x Abu Dhabi, UAETuesday 25 July 2017

World Cup Cult Heroes: Carlos Valderrama

In the run-up to the 2014 World Cup in Brazil, The National’s Gary Meenaghan looks back at the figures of World Cups past who, while not necessarily the greatest the game has ever seen, were among football’s most interesting characters.

Illustration by Mathew Kurian / The National
Illustration by Mathew Kurian / The National

In the run-up to the 2014 World Cup in Brazil, The National’s Gary Meenaghan looks back at the figures of World Cups past who, while not necessarily the greatest the game has ever seen, were among football’s most interesting characters.

CARLOS VALDERRAMA

The Colombian, with the mound of tight blonde curls and wrists adorned with colourful bracelets, remains one of the most-recognisable players in history. His elegant, unhurried style contrasted with the passionate determination he used as fuel to lead his country to three successive World Cups.

El Pibe

Initially, Valderrama’s distinct hair prompted people to dismiss him as a novelty before he had even kicked a ball. When his chance arrived, though, he took it. A free-kick specialist who combined pinpoint passing with flamboyant trickery, he played football with a juvenile enjoyment. His unrestrained style and spontaneous celebrations resulted in him earning the sobriquet “El Pibe” (The Kid).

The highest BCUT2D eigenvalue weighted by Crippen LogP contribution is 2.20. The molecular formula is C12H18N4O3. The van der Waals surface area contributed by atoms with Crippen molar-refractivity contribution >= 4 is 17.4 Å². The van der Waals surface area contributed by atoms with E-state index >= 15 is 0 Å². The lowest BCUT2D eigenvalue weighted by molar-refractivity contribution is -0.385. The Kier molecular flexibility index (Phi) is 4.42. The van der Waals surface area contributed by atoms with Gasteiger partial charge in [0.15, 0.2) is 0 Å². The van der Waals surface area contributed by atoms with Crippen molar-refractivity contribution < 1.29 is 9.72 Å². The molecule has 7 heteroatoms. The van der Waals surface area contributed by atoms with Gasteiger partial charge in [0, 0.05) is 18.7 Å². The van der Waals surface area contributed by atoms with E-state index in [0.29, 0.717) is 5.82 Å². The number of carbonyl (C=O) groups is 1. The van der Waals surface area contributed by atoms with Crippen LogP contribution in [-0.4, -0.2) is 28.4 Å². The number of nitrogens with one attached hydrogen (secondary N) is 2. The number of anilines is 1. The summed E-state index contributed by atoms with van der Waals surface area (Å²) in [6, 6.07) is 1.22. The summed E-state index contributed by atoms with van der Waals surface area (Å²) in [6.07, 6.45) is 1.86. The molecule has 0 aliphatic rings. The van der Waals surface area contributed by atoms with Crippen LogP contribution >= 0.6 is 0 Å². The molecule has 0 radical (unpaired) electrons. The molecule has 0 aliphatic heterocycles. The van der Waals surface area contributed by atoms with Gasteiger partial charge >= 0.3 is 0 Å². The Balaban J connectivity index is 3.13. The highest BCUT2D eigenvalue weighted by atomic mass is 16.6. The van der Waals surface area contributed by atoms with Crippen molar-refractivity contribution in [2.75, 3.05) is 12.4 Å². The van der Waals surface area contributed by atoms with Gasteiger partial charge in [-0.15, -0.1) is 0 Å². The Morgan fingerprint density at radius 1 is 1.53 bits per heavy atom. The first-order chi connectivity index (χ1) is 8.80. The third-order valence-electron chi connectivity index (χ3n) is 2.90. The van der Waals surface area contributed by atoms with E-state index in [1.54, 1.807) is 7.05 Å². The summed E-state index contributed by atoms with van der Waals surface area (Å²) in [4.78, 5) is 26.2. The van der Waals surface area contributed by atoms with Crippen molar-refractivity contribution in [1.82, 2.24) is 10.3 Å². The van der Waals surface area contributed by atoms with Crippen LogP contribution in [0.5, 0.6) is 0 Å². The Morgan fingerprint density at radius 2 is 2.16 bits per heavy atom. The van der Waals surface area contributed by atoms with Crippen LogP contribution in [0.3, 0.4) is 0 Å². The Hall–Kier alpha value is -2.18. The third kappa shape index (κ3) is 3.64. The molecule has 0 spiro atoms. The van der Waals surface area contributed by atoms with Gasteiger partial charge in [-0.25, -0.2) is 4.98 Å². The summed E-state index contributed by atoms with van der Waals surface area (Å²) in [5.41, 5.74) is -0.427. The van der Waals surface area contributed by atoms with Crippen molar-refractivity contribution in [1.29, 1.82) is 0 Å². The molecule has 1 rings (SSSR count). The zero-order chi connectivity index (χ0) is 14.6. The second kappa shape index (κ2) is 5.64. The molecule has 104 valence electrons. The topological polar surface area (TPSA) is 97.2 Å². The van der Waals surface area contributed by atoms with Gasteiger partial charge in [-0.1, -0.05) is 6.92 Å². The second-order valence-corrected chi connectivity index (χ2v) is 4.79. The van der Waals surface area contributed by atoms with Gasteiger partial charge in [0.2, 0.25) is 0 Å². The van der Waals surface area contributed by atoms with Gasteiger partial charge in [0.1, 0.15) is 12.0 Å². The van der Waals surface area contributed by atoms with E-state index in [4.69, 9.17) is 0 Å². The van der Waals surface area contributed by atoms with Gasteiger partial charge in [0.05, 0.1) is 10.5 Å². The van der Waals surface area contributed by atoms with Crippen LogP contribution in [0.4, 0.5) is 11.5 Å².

Pivotal Playmaker

A star at Deportivo Cali, he captained Colombia to the 1990, 1994 and 1998 World Cups, scoring on his tournament debut against the UAE. In the same campaign, against eventual winners West Germany, Colombia needed a point to progress. Valderrama picked up the ball in the 93rd minute, took a series of quick touches, bypassed three Germans and fed a perfect through-ball for Freddy Rincon to equalise. A nation erupted. “I still get emotional whenever I watch it,” Valderrama told Fifa.com earlier this month.

Tragedy

At the 1994 World Cup, Valderrama was one of the reasons so much was expected from Colombia. They were eliminated in the group stage, however. The defender Andres Escobar scored an own goal against the United States and was shot dead outside a Medellin nightclub 10 days later. Even two decades later, Valderrama says it was his worst experience in football.

Immortalised

Spells at Montpellier and Real Valladolid were followed by a return to Colombia and then a move to Major League Soccer, where he played for three teams in Tampa Bay, Miami and Colorado. Since retiring in 2002, he has been voted Colombia’s Player of the Century, inspired a TV series based on his life and had a statue – complete with a shiny perm – erected in his home city of Santa Marta.

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